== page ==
USDA provides details on latest BSE case
April 27, 2012
by Meat&Poultry Staff
WASHINGTON – Three days after announcing the detection of the country’s fourth case of Bovine Spongiform Encephalopathy in a dairy cow in central California, the US Department of Agriculture issued a press release providing some of the findings of the investigation into the case. The details are prefaced by the reiteration of the points that the cow was never presented for slaughter and never intended for human consumption and therefore, not a threat to human health or the food supply.
Thus far, the epidemiological probe has determined that the cow came from a dairy farm in Tulane County and was approximately 10 years and seven months old.
“The animal was humanely euthanized after it developed lameness and became recumbent. The animal’s carcass will be destroyed,” the USDA release stated.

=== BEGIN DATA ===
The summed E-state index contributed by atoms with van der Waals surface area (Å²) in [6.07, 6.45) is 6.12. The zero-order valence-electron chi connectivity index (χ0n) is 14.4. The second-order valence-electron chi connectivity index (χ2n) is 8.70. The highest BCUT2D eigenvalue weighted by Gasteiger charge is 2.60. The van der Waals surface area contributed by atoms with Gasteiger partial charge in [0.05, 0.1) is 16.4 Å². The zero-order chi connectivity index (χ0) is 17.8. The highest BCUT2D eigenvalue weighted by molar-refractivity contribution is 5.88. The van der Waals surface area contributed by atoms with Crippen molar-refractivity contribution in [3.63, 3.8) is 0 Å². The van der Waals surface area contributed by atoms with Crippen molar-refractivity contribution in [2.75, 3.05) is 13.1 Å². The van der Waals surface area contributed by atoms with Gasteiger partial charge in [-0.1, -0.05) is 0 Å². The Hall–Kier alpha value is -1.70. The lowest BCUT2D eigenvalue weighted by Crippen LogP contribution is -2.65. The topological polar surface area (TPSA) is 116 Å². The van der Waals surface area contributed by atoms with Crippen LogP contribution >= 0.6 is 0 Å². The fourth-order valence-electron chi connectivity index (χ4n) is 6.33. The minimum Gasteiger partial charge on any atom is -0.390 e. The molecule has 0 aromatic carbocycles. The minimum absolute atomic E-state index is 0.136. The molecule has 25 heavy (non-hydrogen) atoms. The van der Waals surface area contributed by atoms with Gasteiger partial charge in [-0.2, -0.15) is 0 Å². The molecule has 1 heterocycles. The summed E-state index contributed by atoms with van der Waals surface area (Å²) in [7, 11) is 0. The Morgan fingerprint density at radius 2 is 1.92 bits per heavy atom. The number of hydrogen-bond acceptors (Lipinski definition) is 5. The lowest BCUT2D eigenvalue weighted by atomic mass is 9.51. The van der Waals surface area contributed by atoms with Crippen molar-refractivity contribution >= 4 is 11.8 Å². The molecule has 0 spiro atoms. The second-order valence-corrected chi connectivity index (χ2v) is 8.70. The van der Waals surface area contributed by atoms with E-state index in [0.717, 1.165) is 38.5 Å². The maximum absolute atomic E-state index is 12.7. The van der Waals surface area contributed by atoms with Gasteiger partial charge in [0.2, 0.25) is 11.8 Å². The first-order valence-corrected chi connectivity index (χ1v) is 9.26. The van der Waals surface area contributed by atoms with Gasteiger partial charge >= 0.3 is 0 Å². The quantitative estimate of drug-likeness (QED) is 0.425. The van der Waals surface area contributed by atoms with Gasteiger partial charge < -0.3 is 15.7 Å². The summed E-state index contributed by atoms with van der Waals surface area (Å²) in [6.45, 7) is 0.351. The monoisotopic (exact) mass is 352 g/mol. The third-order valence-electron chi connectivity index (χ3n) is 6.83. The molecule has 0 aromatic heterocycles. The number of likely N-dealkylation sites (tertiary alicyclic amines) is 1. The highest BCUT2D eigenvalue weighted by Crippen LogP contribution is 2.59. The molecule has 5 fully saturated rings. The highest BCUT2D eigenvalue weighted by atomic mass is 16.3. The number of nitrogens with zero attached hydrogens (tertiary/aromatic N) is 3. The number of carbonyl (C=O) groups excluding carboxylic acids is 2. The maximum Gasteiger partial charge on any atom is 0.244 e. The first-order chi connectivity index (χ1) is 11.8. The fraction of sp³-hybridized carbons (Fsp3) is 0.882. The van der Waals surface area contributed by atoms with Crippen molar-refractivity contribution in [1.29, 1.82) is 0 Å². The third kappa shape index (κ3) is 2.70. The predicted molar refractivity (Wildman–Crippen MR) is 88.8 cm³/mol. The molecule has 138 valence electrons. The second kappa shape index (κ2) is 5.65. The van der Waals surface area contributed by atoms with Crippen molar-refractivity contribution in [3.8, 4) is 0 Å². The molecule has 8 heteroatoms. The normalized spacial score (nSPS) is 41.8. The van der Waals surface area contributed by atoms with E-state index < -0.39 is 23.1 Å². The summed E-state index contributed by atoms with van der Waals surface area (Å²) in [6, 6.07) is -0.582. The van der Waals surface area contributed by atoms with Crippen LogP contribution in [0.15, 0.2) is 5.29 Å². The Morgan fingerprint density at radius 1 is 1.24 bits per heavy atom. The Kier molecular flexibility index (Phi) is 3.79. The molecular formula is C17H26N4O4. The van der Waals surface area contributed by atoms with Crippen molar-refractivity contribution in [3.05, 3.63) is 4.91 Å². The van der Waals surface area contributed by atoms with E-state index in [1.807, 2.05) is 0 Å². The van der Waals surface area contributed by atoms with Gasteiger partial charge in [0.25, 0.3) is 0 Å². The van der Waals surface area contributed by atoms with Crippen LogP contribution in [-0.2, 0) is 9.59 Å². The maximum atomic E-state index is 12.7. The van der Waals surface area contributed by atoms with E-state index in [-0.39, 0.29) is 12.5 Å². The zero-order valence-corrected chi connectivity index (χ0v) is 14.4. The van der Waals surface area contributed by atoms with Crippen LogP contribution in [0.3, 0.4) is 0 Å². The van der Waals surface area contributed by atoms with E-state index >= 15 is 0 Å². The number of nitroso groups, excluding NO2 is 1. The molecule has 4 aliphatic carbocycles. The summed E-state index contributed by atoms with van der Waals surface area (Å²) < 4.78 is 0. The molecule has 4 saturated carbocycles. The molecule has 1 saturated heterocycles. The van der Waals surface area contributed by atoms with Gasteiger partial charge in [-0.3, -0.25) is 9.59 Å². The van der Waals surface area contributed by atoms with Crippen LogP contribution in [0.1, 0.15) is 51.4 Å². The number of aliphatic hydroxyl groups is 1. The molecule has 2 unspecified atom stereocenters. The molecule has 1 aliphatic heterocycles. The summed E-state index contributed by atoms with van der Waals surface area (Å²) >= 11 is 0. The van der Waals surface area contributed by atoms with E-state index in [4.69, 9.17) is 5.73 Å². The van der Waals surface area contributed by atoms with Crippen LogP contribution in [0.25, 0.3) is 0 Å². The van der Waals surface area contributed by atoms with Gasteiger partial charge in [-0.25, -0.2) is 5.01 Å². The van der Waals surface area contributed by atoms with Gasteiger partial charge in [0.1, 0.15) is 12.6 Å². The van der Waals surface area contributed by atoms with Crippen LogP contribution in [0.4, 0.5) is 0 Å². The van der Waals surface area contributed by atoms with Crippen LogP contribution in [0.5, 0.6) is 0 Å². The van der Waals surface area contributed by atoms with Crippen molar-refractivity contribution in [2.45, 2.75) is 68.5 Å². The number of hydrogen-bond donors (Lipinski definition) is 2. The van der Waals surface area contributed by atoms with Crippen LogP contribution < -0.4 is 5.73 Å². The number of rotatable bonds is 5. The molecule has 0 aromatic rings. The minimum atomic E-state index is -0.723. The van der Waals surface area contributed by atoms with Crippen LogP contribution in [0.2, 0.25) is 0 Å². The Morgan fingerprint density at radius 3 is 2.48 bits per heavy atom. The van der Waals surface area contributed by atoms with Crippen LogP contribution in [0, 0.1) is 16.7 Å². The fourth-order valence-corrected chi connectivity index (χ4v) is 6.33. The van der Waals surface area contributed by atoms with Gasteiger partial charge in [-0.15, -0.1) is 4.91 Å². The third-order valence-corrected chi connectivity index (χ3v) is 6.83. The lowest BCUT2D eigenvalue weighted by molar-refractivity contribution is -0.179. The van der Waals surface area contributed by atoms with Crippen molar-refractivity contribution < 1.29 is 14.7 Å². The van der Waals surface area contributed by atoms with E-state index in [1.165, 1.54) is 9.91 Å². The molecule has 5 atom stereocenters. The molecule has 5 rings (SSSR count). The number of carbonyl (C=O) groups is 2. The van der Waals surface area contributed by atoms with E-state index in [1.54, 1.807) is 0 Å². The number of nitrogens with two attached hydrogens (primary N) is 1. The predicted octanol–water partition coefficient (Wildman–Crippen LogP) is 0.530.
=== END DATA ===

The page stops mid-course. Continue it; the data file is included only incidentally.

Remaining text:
As part of standard BSE surveillance conducted at rendering operations, samples taken at the facility were sent to a state lab for testing and then forwarded to the National Veterinary Services Laboratories on April 20 to confirm the results. USDA’s Animal and Plant Health Inspection Service confirmed the positive test and announced the announced the finding on April 24.
In its release, USDA pointed out that safeguards are in place to detect BSE in the food supply chain, including enforcement of a feed ban, requiring the removal of specified risk material from animals intended to be used for food, and the ongoing BSE testing and surveillance program.